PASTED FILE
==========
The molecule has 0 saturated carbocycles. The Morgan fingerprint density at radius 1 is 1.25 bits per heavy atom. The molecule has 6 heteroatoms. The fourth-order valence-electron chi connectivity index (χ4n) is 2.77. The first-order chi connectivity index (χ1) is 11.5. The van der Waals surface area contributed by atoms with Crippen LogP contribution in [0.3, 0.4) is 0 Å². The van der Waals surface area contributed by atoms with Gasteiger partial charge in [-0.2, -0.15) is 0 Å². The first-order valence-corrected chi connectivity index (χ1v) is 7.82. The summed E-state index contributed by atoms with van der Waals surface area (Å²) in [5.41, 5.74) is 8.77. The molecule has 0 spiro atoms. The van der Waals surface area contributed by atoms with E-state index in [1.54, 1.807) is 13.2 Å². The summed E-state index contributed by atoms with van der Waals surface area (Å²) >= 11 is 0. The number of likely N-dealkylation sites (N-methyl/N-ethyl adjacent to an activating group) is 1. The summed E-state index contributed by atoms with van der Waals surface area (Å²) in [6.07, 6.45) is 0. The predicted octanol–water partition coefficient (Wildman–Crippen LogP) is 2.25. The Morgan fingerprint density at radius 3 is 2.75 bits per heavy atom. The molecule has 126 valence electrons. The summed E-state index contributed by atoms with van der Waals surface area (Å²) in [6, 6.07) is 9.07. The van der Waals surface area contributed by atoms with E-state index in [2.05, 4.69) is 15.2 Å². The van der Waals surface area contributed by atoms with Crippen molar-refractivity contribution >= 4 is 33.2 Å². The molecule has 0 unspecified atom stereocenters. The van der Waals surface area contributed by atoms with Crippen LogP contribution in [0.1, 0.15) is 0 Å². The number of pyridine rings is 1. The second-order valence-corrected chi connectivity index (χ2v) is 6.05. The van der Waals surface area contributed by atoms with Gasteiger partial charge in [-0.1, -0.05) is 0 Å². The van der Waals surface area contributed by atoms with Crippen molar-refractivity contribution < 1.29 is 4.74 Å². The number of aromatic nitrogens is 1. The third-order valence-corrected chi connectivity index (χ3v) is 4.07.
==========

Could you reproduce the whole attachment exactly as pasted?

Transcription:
The molecule has 0 saturated carbocycles. The Morgan fingerprint density at radius 1 is 1.25 bits per heavy atom. The molecule has 6 heteroatoms. The fourth-order valence-electron chi connectivity index (χ4n) is 2.77. The first-order chi connectivity index (χ1) is 11.5. The van der Waals surface area contributed by atoms with Crippen LogP contribution in [0.3, 0.4) is 0 Å². The van der Waals surface area contributed by atoms with Gasteiger partial charge in [-0.2, -0.15) is 0 Å². The first-order valence-corrected chi connectivity index (χ1v) is 7.82. The summed E-state index contributed by atoms with van der Waals surface area (Å²) in [5.41, 5.74) is 8.77. The molecule has 0 spiro atoms. The van der Waals surface area contributed by atoms with E-state index in [1.54, 1.807) is 13.2 Å². The summed E-state index contributed by atoms with van der Waals surface area (Å²) >= 11 is 0. The number of likely N-dealkylation sites (N-methyl/N-ethyl adjacent to an activating group) is 1. The summed E-state index contributed by atoms with van der Waals surface area (Å²) in [6.07, 6.45) is 0. The predicted octanol–water partition coefficient (Wildman–Crippen LogP) is 2.25. The Morgan fingerprint density at radius 3 is 2.75 bits per heavy atom. The molecule has 126 valence electrons. The summed E-state index contributed by atoms with van der Waals surface area (Å²) in [6, 6.07) is 9.07. The van der Waals surface area contributed by atoms with E-state index in [2.05, 4.69) is 15.2 Å². The van der Waals surface area contributed by atoms with Crippen molar-refractivity contribution >= 4 is 33.2 Å². The molecule has 0 unspecified atom stereocenters. The van der Waals surface area contributed by atoms with Crippen LogP contribution in [0.1, 0.15) is 0 Å². The number of pyridine rings is 1. The second-order valence-corrected chi connectivity index (χ2v) is 6.05. The van der Waals surface area contributed by atoms with Gasteiger partial charge in [-0.1, -0.05) is 0 Å². The van der Waals surface area contributed by atoms with Crippen molar-refractivity contribution < 1.29 is 4.74 Å². The number of aromatic nitrogens is 1. The third-order valence-corrected chi connectivity index (χ3v) is 4.07.